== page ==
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'The Lion King': Theology and Biblical References

Margaret Minnicks has been an online writer for many years. She writes about various topics including celebrities and entertainment.


Disney's long-running Broadway musical The Lion King is still a favorite. It has a lot of theology and biblical references in it, but most people don't recognize them. Many themes are seen throughout the production whether intentional or unintentional.

The Lion King is a coming of age story for the lion cub Simba who grows up before our eyes. In fact, the production has three Simbas: a young Simba, a teenage Simba, and an adult Simba.

Each show has superb acting, elegant costumes, beautiful music, precision dancing, and many theological themes.

What is theology?

"Theology" is the study of God and things relating to God. There are many theological references in The Lion King from the beginning to the end, in the middle and surely in the final scene.

Whether intentional or unintentional, the theological themes include the following:

  • references to God
  • creation
  • the Bible
  • Christian values and beliefs
  • circle of life (birth, death, and the spirit of the dead)

The Nativity Scene

The very first scene can be compared to the nativity scene when Jesus was born. All the animals are summoned to Pride Rock to see the newborn cub, much like the animals that were there when Jesus was born.

  • The land animals represent the shepherds in the fields.
  • The birds of the air represent the angelic host in the air.
  • The wise baboon lifting up the baby cub represents the wise men who arrived to see Jesus much later.

All the animals bowed down, worshipped, and honored the newborn prince because he was expected to be king of Pride Land one day.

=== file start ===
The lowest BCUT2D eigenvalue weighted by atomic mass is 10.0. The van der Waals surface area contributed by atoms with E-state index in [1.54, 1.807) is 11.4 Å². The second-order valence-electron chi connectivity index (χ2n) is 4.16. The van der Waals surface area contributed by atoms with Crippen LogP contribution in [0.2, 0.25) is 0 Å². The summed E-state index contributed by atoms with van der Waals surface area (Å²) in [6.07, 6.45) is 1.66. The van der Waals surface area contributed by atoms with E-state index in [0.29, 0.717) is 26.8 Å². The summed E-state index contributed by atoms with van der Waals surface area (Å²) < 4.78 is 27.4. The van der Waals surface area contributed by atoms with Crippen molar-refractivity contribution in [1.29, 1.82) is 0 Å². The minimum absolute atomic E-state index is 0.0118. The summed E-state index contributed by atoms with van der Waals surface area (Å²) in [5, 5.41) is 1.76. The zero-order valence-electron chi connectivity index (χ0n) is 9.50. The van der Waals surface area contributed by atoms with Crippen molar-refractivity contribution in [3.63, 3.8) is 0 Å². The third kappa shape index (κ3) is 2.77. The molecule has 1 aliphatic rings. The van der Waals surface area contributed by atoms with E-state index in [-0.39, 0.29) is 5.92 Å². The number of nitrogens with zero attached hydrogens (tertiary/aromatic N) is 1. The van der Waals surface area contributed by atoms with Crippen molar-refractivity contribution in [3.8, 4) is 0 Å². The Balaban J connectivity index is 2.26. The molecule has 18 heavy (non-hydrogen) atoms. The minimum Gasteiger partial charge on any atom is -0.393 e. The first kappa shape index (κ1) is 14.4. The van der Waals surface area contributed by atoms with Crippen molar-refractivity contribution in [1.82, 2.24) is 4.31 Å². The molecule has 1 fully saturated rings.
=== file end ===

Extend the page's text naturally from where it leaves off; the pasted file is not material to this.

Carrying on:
Satan in The Lion King

Mufasa was the reigning king, but his jealous brother, Scar, wanted the throne himself. Therefore, he plotted to rid the two people who stood in his way: his brother Mufasa and his nephew Simba.

One day he got Simba alone telling him he had a surprise for him. He told Simba to wait and practice roaring while he went to get his father. In the meantime, Scar planned for Simba to be attacked by hyenas. When Mufasa came to protect his son, Scar pushed the king over the cliff and he was killed. However, he told Simba that it was Simba's fault.

Evil Scar instructed Simba to run away and never return. Scar also told the hyenas to go after Simba and kill him, but Simba ran ahead of the hyenas and escaped.

With the two heirs to the throne out of the way, Scar usurped the throne and began to reign himself.

The Prodigal Son in The Lion King

Simba ends up exhausted and sleeping in a wasteland. He is awakened by a meerkat and a warthog who befriends him for years. They live a carefree life called Hakuna Matata which means "no worries." Simba is instructed to eat the grass and straw from the ground and live a carefree life like the meerkat and warthog.

Simba puts his past behind him until his friend Nala shows up and convinces him he is king and insists that he return to reign because Scar had allowed Pride Land to become desolate with no food and no water and the people were starving and dying.

At first, Simba refused to go back until he saw an image of his deceased father who told him to acknowledge who he was. Like the prodigal son, Simba "came to his senses." Something rose up in him and he took on a new demeanor. He suddenly realized he was king. So, like the prodigal son, he returned home (Luke 15:11-32).

Leaving Home Like Jacob, Joseph and Moses

In the Bible, three Old Testament characters fled from their homes like Simba.

  1. After tricking his father to bless him, Jacob left home because he was afraid of his twin brother, Esau whose birthright he had stolen. He lived in a far away place for many years. He later returned home.
  2. Joseph did not flee from his home, but at the age of 17, his jealous brothers sold him into slavery and he ended up in Egypt. Joseph never returned home, but at the age of 33 when he was second in command, he sent for his family to join him.
  3. Moses killed an Egyptian and fled to Midian to tend Jethro's sheep. He was away from home until God met him at the burning bush and told him to go back home to Egypt to deliver the people out of slavery.

Like Simba, Jacob and Moses returned home. Joseph died but had requested that his bones be returned home (Exodus 13:19).